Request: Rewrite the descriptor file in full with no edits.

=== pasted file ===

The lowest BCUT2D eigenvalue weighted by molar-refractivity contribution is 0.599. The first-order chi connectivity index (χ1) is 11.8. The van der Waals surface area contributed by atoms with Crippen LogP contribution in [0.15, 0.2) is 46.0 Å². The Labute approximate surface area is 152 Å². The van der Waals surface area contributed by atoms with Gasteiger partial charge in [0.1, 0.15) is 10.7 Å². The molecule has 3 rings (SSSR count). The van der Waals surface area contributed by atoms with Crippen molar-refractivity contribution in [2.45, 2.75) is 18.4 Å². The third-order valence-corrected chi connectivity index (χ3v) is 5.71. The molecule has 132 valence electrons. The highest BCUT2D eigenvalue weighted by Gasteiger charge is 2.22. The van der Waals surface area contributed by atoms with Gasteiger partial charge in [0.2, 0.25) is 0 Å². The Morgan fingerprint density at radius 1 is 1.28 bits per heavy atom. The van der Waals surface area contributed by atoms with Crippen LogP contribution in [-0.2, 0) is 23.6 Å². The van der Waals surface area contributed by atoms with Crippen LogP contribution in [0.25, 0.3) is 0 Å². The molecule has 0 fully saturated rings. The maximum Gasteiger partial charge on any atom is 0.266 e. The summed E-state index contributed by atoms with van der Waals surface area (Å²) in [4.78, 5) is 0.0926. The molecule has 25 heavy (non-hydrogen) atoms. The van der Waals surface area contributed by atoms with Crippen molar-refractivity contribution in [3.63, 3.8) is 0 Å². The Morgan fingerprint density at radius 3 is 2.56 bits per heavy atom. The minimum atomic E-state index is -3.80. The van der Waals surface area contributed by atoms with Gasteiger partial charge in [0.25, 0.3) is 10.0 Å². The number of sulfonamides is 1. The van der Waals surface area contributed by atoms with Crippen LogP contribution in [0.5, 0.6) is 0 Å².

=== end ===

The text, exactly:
The lowest BCUT2D eigenvalue weighted by molar-refractivity contribution is 0.599. The first-order chi connectivity index (χ1) is 11.8. The van der Waals surface area contributed by atoms with Crippen LogP contribution in [0.15, 0.2) is 46.0 Å². The Labute approximate surface area is 152 Å². The van der Waals surface area contributed by atoms with Gasteiger partial charge in [0.1, 0.15) is 10.7 Å². The molecule has 3 rings (SSSR count). The van der Waals surface area contributed by atoms with Crippen molar-refractivity contribution in [2.45, 2.75) is 18.4 Å². The third-order valence-corrected chi connectivity index (χ3v) is 5.71. The molecule has 132 valence electrons. The highest BCUT2D eigenvalue weighted by Gasteiger charge is 2.22. The van der Waals surface area contributed by atoms with Gasteiger partial charge in [0.2, 0.25) is 0 Å². The Morgan fingerprint density at radius 1 is 1.28 bits per heavy atom. The van der Waals surface area contributed by atoms with Crippen LogP contribution in [-0.2, 0) is 23.6 Å². The van der Waals surface area contributed by atoms with Crippen LogP contribution in [0.25, 0.3) is 0 Å². The molecule has 0 fully saturated rings. The maximum Gasteiger partial charge on any atom is 0.266 e. The summed E-state index contributed by atoms with van der Waals surface area (Å²) in [4.78, 5) is 0.0926. The molecule has 25 heavy (non-hydrogen) atoms. The van der Waals surface area contributed by atoms with Crippen molar-refractivity contribution in [3.63, 3.8) is 0 Å². The Morgan fingerprint density at radius 3 is 2.56 bits per heavy atom. The minimum atomic E-state index is -3.80. The van der Waals surface area contributed by atoms with Gasteiger partial charge in [0.25, 0.3) is 10.0 Å². The number of sulfonamides is 1. The van der Waals surface area contributed by atoms with Crippen LogP contribution in [0.5, 0.6) is 0 Å².